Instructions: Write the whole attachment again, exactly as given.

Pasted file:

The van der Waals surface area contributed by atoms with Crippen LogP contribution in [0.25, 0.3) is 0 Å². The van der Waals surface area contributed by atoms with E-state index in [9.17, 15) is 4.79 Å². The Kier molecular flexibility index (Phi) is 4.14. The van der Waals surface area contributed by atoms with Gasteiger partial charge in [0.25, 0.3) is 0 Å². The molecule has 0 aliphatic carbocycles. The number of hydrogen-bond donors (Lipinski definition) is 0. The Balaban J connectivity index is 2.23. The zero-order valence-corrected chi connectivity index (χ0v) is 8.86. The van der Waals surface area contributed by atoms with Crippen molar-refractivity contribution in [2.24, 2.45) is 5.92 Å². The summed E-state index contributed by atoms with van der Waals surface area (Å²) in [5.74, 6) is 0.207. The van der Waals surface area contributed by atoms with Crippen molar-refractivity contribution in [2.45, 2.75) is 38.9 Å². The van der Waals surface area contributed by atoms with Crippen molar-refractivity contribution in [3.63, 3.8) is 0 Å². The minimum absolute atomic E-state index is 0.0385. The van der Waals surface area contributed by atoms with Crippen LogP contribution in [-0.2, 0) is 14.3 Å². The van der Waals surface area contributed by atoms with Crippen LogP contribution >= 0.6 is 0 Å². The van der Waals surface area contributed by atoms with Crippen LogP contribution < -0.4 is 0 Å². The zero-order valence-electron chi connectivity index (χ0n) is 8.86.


The van der Waals surface area contributed by atoms with Crippen LogP contribution in [0.25, 0.3) is 0 Å². The van der Waals surface area contributed by atoms with E-state index in [9.17, 15) is 4.79 Å². The Kier molecular flexibility index (Phi) is 4.14. The van der Waals surface area contributed by atoms with Gasteiger partial charge in [0.25, 0.3) is 0 Å². The molecule has 0 aliphatic carbocycles. The number of hydrogen-bond donors (Lipinski definition) is 0. The Balaban J connectivity index is 2.23. The zero-order valence-corrected chi connectivity index (χ0v) is 8.86. The van der Waals surface area contributed by atoms with Crippen molar-refractivity contribution in [2.24, 2.45) is 5.92 Å². The summed E-state index contributed by atoms with van der Waals surface area (Å²) in [5.74, 6) is 0.207. The van der Waals surface area contributed by atoms with Crippen molar-refractivity contribution in [2.45, 2.75) is 38.9 Å². The van der Waals surface area contributed by atoms with Crippen molar-refractivity contribution in [3.63, 3.8) is 0 Å². The minimum absolute atomic E-state index is 0.0385. The van der Waals surface area contributed by atoms with Crippen LogP contribution in [-0.2, 0) is 14.3 Å². The van der Waals surface area contributed by atoms with Crippen LogP contribution >= 0.6 is 0 Å². The van der Waals surface area contributed by atoms with Crippen LogP contribution < -0.4 is 0 Å². The zero-order valence-electron chi connectivity index (χ0n) is 8.86.